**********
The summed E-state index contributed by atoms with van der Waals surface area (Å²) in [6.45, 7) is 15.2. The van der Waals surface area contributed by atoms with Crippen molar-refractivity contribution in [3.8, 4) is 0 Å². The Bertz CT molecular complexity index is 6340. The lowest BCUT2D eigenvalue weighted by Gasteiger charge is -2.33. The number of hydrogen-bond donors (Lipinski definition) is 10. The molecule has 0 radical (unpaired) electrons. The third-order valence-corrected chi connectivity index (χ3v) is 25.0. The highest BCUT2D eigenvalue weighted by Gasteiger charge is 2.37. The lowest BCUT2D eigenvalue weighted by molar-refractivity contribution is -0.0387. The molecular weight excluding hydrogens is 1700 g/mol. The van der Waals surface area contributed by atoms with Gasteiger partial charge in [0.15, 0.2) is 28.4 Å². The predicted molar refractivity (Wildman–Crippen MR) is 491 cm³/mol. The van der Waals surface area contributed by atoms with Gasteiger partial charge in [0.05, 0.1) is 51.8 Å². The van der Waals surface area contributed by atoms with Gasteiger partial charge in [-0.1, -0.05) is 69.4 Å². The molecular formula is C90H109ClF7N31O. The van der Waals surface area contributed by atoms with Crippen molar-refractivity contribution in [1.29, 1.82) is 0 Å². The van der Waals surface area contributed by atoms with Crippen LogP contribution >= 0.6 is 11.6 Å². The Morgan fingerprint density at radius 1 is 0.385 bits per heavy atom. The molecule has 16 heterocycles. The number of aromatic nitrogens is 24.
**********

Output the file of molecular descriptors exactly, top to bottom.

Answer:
The summed E-state index contributed by atoms with van der Waals surface area (Å²) in [6.45, 7) is 15.2. The van der Waals surface area contributed by atoms with Crippen molar-refractivity contribution in [3.8, 4) is 0 Å². The Bertz CT molecular complexity index is 6340. The lowest BCUT2D eigenvalue weighted by Gasteiger charge is -2.33. The number of hydrogen-bond donors (Lipinski definition) is 10. The molecule has 0 radical (unpaired) electrons. The third-order valence-corrected chi connectivity index (χ3v) is 25.0. The highest BCUT2D eigenvalue weighted by Gasteiger charge is 2.37. The lowest BCUT2D eigenvalue weighted by molar-refractivity contribution is -0.0387. The molecular weight excluding hydrogens is 1700 g/mol. The van der Waals surface area contributed by atoms with Gasteiger partial charge in [0.15, 0.2) is 28.4 Å². The predicted molar refractivity (Wildman–Crippen MR) is 491 cm³/mol. The van der Waals surface area contributed by atoms with Gasteiger partial charge in [0.05, 0.1) is 51.8 Å². The van der Waals surface area contributed by atoms with Gasteiger partial charge in [-0.1, -0.05) is 69.4 Å². The molecular formula is C90H109ClF7N31O. The van der Waals surface area contributed by atoms with Crippen molar-refractivity contribution in [1.29, 1.82) is 0 Å². The van der Waals surface area contributed by atoms with Crippen LogP contribution >= 0.6 is 11.6 Å². The Morgan fingerprint density at radius 1 is 0.385 bits per heavy atom. The molecule has 16 heterocycles. The number of aromatic nitrogens is 24.